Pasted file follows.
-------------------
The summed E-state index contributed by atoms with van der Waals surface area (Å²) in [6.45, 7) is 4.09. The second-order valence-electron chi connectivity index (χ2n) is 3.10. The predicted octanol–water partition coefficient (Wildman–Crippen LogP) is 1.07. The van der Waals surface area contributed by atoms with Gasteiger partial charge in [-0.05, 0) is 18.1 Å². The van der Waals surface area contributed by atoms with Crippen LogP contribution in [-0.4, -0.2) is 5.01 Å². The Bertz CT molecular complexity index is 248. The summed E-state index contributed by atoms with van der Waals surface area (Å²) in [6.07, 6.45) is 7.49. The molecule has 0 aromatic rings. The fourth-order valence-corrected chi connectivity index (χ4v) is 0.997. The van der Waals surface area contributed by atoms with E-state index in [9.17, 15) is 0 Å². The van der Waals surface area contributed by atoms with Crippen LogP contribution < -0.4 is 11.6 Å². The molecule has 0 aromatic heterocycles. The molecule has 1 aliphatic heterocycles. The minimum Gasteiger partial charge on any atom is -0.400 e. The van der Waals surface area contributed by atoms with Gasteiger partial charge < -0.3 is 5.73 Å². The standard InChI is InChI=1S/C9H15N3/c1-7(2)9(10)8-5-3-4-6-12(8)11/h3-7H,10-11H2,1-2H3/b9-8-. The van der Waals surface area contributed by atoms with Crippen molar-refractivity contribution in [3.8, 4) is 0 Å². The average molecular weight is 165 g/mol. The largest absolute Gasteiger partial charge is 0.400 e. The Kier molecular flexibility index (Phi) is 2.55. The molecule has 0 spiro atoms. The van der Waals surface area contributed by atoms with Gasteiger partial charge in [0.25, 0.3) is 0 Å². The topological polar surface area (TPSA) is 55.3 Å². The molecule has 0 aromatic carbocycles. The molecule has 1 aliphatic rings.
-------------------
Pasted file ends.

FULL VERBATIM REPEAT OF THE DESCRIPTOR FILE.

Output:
The summed E-state index contributed by atoms with van der Waals surface area (Å²) in [6.45, 7) is 4.09. The second-order valence-electron chi connectivity index (χ2n) is 3.10. The predicted octanol–water partition coefficient (Wildman–Crippen LogP) is 1.07. The van der Waals surface area contributed by atoms with Gasteiger partial charge in [-0.05, 0) is 18.1 Å². The van der Waals surface area contributed by atoms with Crippen LogP contribution in [-0.4, -0.2) is 5.01 Å². The Bertz CT molecular complexity index is 248. The summed E-state index contributed by atoms with van der Waals surface area (Å²) in [6.07, 6.45) is 7.49. The molecule has 0 aromatic rings. The fourth-order valence-corrected chi connectivity index (χ4v) is 0.997. The van der Waals surface area contributed by atoms with E-state index in [9.17, 15) is 0 Å². The van der Waals surface area contributed by atoms with Crippen LogP contribution < -0.4 is 11.6 Å². The molecule has 0 aromatic heterocycles. The molecule has 1 aliphatic heterocycles. The minimum Gasteiger partial charge on any atom is -0.400 e. The van der Waals surface area contributed by atoms with Gasteiger partial charge < -0.3 is 5.73 Å². The standard InChI is InChI=1S/C9H15N3/c1-7(2)9(10)8-5-3-4-6-12(8)11/h3-7H,10-11H2,1-2H3/b9-8-. The van der Waals surface area contributed by atoms with Crippen molar-refractivity contribution in [3.8, 4) is 0 Å². The average molecular weight is 165 g/mol. The largest absolute Gasteiger partial charge is 0.400 e. The Kier molecular flexibility index (Phi) is 2.55. The molecule has 0 spiro atoms. The van der Waals surface area contributed by atoms with Gasteiger partial charge in [0.25, 0.3) is 0 Å². The topological polar surface area (TPSA) is 55.3 Å². The molecule has 0 aromatic carbocycles. The molecule has 1 aliphatic rings.